As the attacks on the right to read escalate, a celebration of reading is needed now more than ever. Banned Books Week Coalition is here to support the community of readers, including students, educators, libraries, and booksellers, in the United States and abroad. Please join us during Banned Books Week, September 23 – 29, 2018!
What are YOU reading this week?
I’m sure you have seen this illustration before on movie-versus-book discussions. With the sudden influx of movies based on books, I feel that I have to stress again how much richer and more satisfying reading a book is over seeing the movie adaptation.
When you read, you are creating your own movie. Your brain is more engaged and invested in a book. It is a very active process, combining the words you are seeing, processing, and understanding to create a full-color, vivid, on-demand movie in your mind. You are director and producer. You are in charge of makeup and costumes. You choose the locations and scenes. All of this in a split second.
That’s why reading makes you smarter. Not only are you able to learn new words, but you are also engaging so much of your brain in sequential, systematic, and parallel ways – many times all at once!
There will never be a better movie-maker than your own imagination.
Some books to try instead of the movie:
The Handmaid’s Tale by Margaret Atwood
One of my top 10 books, the story presents a challenge to the screen because it is primarily internal monologue. While the film and television series are true to the dystopian nature of the story, it is impossible to capture the parallel thoughts and feelings of the protagonist and the other handmaids as told in the double narrative-style of the book.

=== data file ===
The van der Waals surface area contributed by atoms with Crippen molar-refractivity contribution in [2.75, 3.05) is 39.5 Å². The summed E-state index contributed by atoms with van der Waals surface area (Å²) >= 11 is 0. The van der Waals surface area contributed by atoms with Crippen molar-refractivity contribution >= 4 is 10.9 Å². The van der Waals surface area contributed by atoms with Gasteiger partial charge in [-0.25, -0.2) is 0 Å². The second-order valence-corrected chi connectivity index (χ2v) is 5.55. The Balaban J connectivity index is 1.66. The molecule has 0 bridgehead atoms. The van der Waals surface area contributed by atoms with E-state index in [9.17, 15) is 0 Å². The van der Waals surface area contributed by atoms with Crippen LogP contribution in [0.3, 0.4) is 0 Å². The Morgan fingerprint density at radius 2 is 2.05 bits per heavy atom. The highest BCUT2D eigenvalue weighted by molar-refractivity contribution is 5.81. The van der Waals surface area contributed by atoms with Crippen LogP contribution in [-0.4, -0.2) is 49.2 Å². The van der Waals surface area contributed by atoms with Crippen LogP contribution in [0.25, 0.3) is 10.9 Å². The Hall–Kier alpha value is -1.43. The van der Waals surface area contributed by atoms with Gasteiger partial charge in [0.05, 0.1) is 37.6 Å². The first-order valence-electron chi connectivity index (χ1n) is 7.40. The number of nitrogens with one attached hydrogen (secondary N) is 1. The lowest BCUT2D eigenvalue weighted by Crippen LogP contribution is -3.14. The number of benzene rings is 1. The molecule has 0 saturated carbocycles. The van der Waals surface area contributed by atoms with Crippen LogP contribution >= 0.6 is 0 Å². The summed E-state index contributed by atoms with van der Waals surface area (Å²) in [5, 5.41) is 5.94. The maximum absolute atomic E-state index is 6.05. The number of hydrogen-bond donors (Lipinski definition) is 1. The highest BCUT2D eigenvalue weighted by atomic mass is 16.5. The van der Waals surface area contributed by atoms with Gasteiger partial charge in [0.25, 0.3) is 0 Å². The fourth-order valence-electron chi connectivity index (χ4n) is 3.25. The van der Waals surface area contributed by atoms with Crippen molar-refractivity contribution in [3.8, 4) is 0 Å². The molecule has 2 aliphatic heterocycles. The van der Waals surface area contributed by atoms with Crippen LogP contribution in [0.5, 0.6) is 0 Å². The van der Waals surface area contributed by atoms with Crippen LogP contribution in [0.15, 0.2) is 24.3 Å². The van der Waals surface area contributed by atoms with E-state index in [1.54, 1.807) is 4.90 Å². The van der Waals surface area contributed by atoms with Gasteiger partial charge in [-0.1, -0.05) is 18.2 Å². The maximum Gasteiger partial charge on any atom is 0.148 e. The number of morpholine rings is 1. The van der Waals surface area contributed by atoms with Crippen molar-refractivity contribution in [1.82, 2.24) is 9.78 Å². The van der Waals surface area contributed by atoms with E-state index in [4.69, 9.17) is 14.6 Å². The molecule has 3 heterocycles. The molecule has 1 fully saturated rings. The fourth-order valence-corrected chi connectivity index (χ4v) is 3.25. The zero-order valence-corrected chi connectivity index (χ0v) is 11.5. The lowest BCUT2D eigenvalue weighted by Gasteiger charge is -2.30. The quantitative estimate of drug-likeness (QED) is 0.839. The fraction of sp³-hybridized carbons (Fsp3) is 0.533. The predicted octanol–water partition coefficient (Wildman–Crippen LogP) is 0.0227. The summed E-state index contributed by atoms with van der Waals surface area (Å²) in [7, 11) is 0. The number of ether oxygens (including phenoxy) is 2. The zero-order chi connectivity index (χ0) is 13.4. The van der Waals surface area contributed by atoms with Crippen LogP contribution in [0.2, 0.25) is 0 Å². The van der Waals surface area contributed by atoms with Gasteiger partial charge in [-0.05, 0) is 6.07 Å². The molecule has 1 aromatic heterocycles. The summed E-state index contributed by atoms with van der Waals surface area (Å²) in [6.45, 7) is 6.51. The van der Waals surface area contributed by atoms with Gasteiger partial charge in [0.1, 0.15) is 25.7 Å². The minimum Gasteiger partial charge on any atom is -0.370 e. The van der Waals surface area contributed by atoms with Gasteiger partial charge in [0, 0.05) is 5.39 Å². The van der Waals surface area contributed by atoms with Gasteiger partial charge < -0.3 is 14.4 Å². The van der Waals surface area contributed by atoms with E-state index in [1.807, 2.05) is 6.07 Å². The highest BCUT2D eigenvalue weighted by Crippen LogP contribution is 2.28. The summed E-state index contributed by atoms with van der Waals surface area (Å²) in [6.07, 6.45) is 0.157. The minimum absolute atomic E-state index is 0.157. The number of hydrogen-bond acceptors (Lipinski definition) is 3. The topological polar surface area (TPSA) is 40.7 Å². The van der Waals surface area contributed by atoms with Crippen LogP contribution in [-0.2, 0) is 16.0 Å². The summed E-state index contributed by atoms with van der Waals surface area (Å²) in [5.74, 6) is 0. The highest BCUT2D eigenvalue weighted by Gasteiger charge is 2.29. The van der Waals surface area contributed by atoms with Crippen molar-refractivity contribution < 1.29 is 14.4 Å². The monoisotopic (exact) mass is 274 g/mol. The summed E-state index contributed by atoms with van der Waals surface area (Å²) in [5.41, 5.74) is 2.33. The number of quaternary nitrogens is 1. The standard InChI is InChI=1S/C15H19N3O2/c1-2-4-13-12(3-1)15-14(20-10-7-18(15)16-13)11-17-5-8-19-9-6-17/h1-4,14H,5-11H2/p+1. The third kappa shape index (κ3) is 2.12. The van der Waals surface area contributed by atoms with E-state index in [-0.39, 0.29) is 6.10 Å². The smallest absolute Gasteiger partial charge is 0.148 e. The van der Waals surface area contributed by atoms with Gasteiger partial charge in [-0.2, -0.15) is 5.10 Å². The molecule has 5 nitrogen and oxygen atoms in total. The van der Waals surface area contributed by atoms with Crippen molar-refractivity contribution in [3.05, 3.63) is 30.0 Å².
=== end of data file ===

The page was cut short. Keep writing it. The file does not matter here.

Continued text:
The Giver by Lois Lowry
Another one of my faves, this is the first book in a quartet. While the film adaptation, again, presents the general idea of the book, the fact that one character was given a much bigger part in the film (Streep’s characterization of the Chief Elder) in order cash in on her star power doesn’t sit well with me. The book is about exploring feelings, making decisions, and actions bringing consequences.
The Lost Weekend by Charles R. Jackson
The film version was highly acclaimed, nominated for seven Academy Awards and winning four. What is missing here, however, is the raw and visceral pull of alcohol on the main character. It consumes him, drives his behavior, and pulls the reader in opposing directions of disgust and sympathy for him. Thought of as the seminal American novel on addiction, this desperation cannot be captured on film. That, coupled with homosexual overtones, makes this 1944 novel a must-read.
These are just three of my pics for you. Let me know of other books-into-films you have experienced, and what your impression on the comparison was.
Well, Captain Underpants didn’t make the list this year, but there are quite a few LGBT on this time. I don’t know if that’s good because it means that there is more diversity in today’s books, or if it’s bad because they are being challenged. I am going to stick with it’s a good thing!
I have read three of the following. Let me know how many you have read!
The top ten most frequently challenged books of 2015 are:
- Looking for Alaska, by John Green
Reasons: Offensive language, sexually explicit, and unsuited for age group.
- Fifty Shades of Grey, by E. L. James
Reasons: Sexually explicit, unsuited to age group, and other (“poorly written,” “concerns that a group of teenagers will want to try it”).
- I Am Jazz, by Jessica Herthel and Jazz Jennings
Reasons: Inaccurate, homosexuality, sex education, religious viewpoint, and unsuited for age group.
- Beyond Magenta: Transgender Teens Speak Out, by Susan Kuklin
Reasons: Anti-family, offensive language, homosexuality, sex education, political viewpoint, religious viewpoint, unsuited for age group, and other (“wants to remove from collection to ward off complaints”).
- The Curious Incident of the Dog in the Night-Time, by Mark Haddon
Reasons: Offensive language, religious viewpoint, unsuited for age group, and other (“profanity and atheism”).
- The Holy Bible
Reasons: Religious viewpoint.
- Fun Home, by Alison Bechdel
Reasons: Violence and other (“graphic images”).
- Habibi, by Craig Thompson